A lot of us in IT have the strengths around learning and input. We love the process of learning, and we love input. If we hated learning, we probably wouldn’t be IT. We would probably be complaining every time they have a new version of the software out.
But outside that, you’ll find people who love to do it because they love the analysis part of it, trying to figure how this works, people that love it because they’re fixing problems. They don’t mind doing process work. They love tackling problems and restoring things back to what they should be working.
We have people who love it because they love teaching others as they’re building. “Hey, this is what I have learned. Let me share this with you,” whether it’s business side or IT, so those same strengths, whether they’re all Java developers or not, those strengths will come and play in different ways.
They can still be generous and share the technology vine. They all work in the codebase, and I would want that. I want collective ownership of the codebase for sure. But why they do it and how they do it is different, and they can play their strengths differently. I’d look for that, and I still look for ways.
You might have to shepherd them all around a little bit and say, “Here’s an opportunity over here. I’ve noticed that only one person is the expert in this.” I’d do that by nature anyways. But I don’t think that strengths will get in the way and shift them up and just all playing together in the sandbox so to speak with the actual technology itself.
Clayton: The last question on the strengths topic is there an example you can give us or maybe a situation where you introduced this concept, and you had people to take the test, and it just really went south? Maybe some people are really against it and just really want to participate. Anything like that? Or people usually just willing to give it a shot?
Scott: Everything is always going perfect and sweet for me.
Roy: I thought that was the case, but I just wanted to make sure. That’s good to know.
Scott: [laughs] No, I did have someone who was a bit of a rebel stallion which actually I like about them. I loved it when people don’t just accept what I’m saying. Skepticism’s good. A healthy skepticism is something I like to see.
But this person took it to the extremes and just really basically refused to be…He felt he’s going to get labeled. I like to say, “The issue isn’t the issue.” I don’t think that was an issue. I think it was an issue on vulnerability. He was afraid of what the results might say. He knew it would be public. All the other people have their strengths pinned up on their cubes and were talking about it and all that. I think that was the issue.
But in the end, I let it slide and just gave him time and said, “I’m not going to make you participate. I wouldn’t want to do that.” Later on, on the side just after all the excitement had die down a bit later, he did take it, and he said, “It really did nail me. It was accurate, and it was insightful.” Then we had a nice quiet conversation about that, and that was good to know.
Outside that, people will approach it skeptically, but they’ll usually participate. They’ll understand that there’s a win it for them, and I’ll try to take time for that. More importantly, no one’s ever come up afterwards and said, “That wasn’t a good experience for me.” They might say, “I wasn’t sure about this particular strength or that one.”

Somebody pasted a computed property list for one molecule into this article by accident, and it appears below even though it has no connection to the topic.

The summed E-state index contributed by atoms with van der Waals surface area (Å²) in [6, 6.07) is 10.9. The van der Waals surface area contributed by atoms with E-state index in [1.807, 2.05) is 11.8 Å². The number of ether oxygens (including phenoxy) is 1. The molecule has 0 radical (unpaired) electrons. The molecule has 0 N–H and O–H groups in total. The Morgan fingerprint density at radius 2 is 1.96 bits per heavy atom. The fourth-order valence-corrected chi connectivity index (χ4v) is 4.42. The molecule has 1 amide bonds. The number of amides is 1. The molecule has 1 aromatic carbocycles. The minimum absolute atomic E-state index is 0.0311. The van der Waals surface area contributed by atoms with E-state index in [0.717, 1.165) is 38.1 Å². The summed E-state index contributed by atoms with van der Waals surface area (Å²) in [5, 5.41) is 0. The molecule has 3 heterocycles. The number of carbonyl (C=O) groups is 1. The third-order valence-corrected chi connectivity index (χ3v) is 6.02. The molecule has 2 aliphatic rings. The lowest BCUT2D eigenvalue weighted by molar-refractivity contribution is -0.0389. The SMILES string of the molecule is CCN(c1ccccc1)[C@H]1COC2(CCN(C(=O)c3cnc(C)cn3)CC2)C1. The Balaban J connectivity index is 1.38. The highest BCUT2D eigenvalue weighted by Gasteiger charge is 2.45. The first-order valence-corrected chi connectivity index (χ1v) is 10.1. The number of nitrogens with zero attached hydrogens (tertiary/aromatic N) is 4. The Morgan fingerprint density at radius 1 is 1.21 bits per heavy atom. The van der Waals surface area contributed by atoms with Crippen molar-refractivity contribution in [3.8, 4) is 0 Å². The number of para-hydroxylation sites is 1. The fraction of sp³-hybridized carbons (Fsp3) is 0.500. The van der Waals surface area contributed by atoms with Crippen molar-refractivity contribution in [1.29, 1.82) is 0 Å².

But overall, they say it’s really good. The conversation will draw insights. But there hasn’t been resistance except for maybe management saying, “What’s happening? Are you doing my job as far as developing my people?” which you need to make sure you’re on the same page with them and talk with them beforehand.
Or HR saying, “It should be on our category not yours.” In fact, a very big supporter of this is HR. It’s worth checking with them, and they can share organizationally that they’re on board and that they know where this is going.
For me, it’s all about team building and the agile team being self‑managing and self‑organizing. I take it from that route and just make sure everyone’s aware and not over‑communicating, but no significant problems after the fact.
roy: We’re about out of time. But is there anything that you’ve been excited about lately ‑‑ maybe a book, blog, training course, or anything like that ‑‑ that you want to share with anyone?
Scott: Yeah, I’m such a person of immediacy, I guess. There’s a movie called “Blue Like Jazz” which is actually based on a book. But that term, “Blue Like Jazz,” is talking about jazz doesn’t resolve, and I’m realizing there’s issues in our agile community, I think, that don’t always resolve around what we believe and hold true and what we actually live out.
I’ve been noodling about that. It maybe challenges us maybe to get back to the community a bit more and see what we can do to make a difference beyond just what teams and individuals themselves within the companies and contributing to the greater good. By the end of the day, I would love to have everybody know scrum and agile process. I’m looking in the ways to do that. I’m looking for ways to push out on the other communities outside that.
I just finished lean start‑up and was really impressed me with that on top of the way we can partake accountability for evaluation of what we say we’re contributing to the business. If they can’t measure that, and they don’t have metrics upfront of how they’re going to validate that really added value, what are we doing? That closes the loop, the learning loop for scrum, and if they are willing to, I really recommend everyone to take a look at that as well.
Roy: Great. Thanks for joining us today. We appreciate it.
Scott: My pleasure. Thanks for having me, and thanks for all the great questions.